A prolific writer, a literary animal who makes no concessions, Bolaño successfully combines the two basic instincts of a novelist: he is attracted to historical events, and he desires to correct them, to point out the errors. From Mexico he acquired a mythical paradise, from Chile the inferno of the real, and from Blanes, the town in northeast Spain where he now lives and works, he purges the sins of both. No other novelist has been able to convey the complexity of the megalopolis Mexico City has become, and no one has revisited the horrors of the coup d’état in Chile and the Dirty War with such mordant, intelligent writing.
To echo Bolaño’s words, “reading is more important than writing.” Reading Roberto Bolaño, for example. If anyone thinks that Latin-American literature isn’t passing through a moment of splendor, a look through some of his pages would be enough to dispel that notion. With Bolaño, literature—that inexplicably beautiful bomb that goes off and as it destroys, rebuilds—should feel proud of one of its best creations.
Our conversation took place via e-mail between Blanes and my home in Mexico City in the fall of 2001. Read the rest of this entry »
Posted in Drugs, Poverty, Punk Rock, Words | 3 Comments »
Posted by voidmanufacturing on December 7, 2008
In Philip K. Dick’s 1953 short story “The Preserving Machine,” an impassioned inventor creates a device for “preserving” the canon of classical music — the sacred and, he fears, impermanent beauties of Schubert, Chopin,Beethoven and so forth — by feeding it into a device that transforms the compositions into living creatures: birds, beetles and animals resembling armadillos and porcupines. Outfitting the classic pieces in this manner, then setting them free, the inventor means to guarantee their persistence beyond the frailties of human commemoration, to give them a set of defenses adequate to their value. Alas, the musical-animals become disagreeable and violent, turn on one another and, when the inventor attempts to reverse-engineer his creations in order to prove that the music has survived, reveal themselves as a barely recognizable cacophony, nothing like the originals. Or has the preserving machine revealed true essences — irregularities, ferocities — disguised within the classical pieces to begin with? Read the rest of this entry »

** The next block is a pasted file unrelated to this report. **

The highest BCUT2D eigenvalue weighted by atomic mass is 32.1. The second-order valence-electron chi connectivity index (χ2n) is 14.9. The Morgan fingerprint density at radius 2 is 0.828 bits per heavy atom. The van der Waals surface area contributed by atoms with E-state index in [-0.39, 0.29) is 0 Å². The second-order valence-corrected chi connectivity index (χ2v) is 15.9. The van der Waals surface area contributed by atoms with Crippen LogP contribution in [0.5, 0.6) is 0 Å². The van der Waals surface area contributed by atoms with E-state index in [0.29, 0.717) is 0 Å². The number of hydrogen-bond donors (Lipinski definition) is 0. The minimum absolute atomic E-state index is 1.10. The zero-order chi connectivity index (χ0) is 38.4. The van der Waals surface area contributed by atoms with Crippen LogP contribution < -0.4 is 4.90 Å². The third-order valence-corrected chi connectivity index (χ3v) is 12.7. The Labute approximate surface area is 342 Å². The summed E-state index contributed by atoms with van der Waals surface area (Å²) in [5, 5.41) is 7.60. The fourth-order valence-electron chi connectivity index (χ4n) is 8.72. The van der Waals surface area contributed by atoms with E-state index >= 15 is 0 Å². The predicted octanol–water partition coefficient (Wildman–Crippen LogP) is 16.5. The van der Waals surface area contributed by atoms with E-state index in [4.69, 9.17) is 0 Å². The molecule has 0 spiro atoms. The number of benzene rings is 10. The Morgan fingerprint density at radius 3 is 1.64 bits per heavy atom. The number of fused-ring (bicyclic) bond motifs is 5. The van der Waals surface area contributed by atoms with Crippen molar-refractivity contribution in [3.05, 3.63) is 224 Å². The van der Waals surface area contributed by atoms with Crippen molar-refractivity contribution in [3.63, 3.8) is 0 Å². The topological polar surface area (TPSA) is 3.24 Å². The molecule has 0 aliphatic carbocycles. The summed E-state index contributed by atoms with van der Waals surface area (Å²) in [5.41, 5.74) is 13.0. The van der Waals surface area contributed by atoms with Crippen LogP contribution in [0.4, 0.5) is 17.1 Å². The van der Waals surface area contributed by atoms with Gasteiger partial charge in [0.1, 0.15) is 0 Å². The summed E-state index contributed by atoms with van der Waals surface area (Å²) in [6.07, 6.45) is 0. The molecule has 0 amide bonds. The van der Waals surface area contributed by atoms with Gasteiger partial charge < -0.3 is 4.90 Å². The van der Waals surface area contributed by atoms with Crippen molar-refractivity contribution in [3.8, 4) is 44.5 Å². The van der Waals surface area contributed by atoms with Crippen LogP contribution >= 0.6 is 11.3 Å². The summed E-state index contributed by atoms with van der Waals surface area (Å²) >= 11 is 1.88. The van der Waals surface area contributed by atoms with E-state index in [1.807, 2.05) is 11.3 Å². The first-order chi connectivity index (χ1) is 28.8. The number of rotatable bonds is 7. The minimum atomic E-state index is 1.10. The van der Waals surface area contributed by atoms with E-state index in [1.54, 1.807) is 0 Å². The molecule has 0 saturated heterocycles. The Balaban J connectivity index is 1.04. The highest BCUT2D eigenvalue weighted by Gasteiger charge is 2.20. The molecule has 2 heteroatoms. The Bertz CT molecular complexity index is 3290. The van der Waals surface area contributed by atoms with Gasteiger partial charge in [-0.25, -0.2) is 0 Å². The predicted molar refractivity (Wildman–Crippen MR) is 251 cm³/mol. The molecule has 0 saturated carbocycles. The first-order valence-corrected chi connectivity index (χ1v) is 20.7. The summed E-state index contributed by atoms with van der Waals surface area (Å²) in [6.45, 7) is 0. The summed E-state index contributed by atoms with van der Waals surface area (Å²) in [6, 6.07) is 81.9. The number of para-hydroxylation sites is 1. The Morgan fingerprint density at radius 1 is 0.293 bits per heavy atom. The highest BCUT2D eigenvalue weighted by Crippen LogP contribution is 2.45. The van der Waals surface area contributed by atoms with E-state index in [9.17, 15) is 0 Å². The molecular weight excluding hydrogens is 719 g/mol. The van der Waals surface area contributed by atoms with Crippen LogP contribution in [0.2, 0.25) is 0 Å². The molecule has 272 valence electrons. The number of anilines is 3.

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Posted by voidmanufacturing on December 4, 2008
Martin Amis’ tiny blonde daughter answers the door to their vast Primrose Hill house, beaming and waving — and then a moment later, the 58-year old novelist appears behind her, with his sad, semi-scowling face sucking on another roll-up. He leads me through into his front room, a huge, swollen nest of books: paperbacks, hardbacks, fictions, histories. This is where the novels that thrilled me as a teenager — the bitter genius of Money and London Fields, the novels that distilled the eighties — were born. This is where we are going to have to discuss The Race Row. Read the rest of this entry »
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Posted by voidmanufacturing on August 23, 2008
For the last couple of decades, the intellectual situation in France has been marked by countless discussions about the status to be accorded to the word “Jew” within the divisions of thought. Read the rest of this entry »